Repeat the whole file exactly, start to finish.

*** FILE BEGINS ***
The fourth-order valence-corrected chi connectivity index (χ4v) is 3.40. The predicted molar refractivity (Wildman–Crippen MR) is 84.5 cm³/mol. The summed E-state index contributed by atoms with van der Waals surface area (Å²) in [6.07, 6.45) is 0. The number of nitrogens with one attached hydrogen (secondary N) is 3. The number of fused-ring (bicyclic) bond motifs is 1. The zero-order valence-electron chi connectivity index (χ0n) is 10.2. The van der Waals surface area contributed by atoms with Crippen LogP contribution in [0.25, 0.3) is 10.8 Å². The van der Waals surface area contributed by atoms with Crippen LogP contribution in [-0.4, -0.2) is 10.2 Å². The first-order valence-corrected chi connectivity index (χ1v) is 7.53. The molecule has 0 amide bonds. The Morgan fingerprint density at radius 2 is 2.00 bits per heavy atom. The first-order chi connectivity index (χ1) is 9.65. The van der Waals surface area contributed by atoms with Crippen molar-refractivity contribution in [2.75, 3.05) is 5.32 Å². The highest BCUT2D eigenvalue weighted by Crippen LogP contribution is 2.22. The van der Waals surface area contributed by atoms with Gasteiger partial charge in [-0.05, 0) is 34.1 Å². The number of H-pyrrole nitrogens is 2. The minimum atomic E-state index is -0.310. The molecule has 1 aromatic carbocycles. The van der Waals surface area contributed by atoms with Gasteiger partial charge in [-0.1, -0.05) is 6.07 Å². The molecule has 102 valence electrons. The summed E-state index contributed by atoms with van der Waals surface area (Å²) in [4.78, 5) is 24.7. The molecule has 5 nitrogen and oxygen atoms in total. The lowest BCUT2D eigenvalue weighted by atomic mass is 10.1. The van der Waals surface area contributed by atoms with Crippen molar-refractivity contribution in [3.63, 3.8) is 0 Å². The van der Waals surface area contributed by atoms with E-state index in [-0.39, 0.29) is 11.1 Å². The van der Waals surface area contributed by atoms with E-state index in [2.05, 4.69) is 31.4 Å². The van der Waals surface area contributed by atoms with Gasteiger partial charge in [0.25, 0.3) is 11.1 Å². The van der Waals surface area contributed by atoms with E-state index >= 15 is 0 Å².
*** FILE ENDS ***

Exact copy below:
The fourth-order valence-corrected chi connectivity index (χ4v) is 3.40. The predicted molar refractivity (Wildman–Crippen MR) is 84.5 cm³/mol. The summed E-state index contributed by atoms with van der Waals surface area (Å²) in [6.07, 6.45) is 0. The number of nitrogens with one attached hydrogen (secondary N) is 3. The number of fused-ring (bicyclic) bond motifs is 1. The zero-order valence-electron chi connectivity index (χ0n) is 10.2. The van der Waals surface area contributed by atoms with Crippen LogP contribution in [0.25, 0.3) is 10.8 Å². The van der Waals surface area contributed by atoms with Crippen LogP contribution in [-0.4, -0.2) is 10.2 Å². The first-order valence-corrected chi connectivity index (χ1v) is 7.53. The molecule has 0 amide bonds. The Morgan fingerprint density at radius 2 is 2.00 bits per heavy atom. The first-order chi connectivity index (χ1) is 9.65. The van der Waals surface area contributed by atoms with Crippen molar-refractivity contribution in [2.75, 3.05) is 5.32 Å². The highest BCUT2D eigenvalue weighted by Crippen LogP contribution is 2.22. The van der Waals surface area contributed by atoms with Gasteiger partial charge in [-0.05, 0) is 34.1 Å². The number of H-pyrrole nitrogens is 2. The minimum atomic E-state index is -0.310. The molecule has 1 aromatic carbocycles. The van der Waals surface area contributed by atoms with Gasteiger partial charge in [-0.1, -0.05) is 6.07 Å². The molecule has 102 valence electrons. The summed E-state index contributed by atoms with van der Waals surface area (Å²) in [4.78, 5) is 24.7. The molecule has 5 nitrogen and oxygen atoms in total. The lowest BCUT2D eigenvalue weighted by atomic mass is 10.1. The van der Waals surface area contributed by atoms with Crippen molar-refractivity contribution in [3.63, 3.8) is 0 Å². The van der Waals surface area contributed by atoms with E-state index in [-0.39, 0.29) is 11.1 Å². The van der Waals surface area contributed by atoms with E-state index in [2.05, 4.69) is 31.4 Å². The van der Waals surface area contributed by atoms with Gasteiger partial charge in [0.25, 0.3) is 11.1 Å². The van der Waals surface area contributed by atoms with E-state index >= 15 is 0 Å².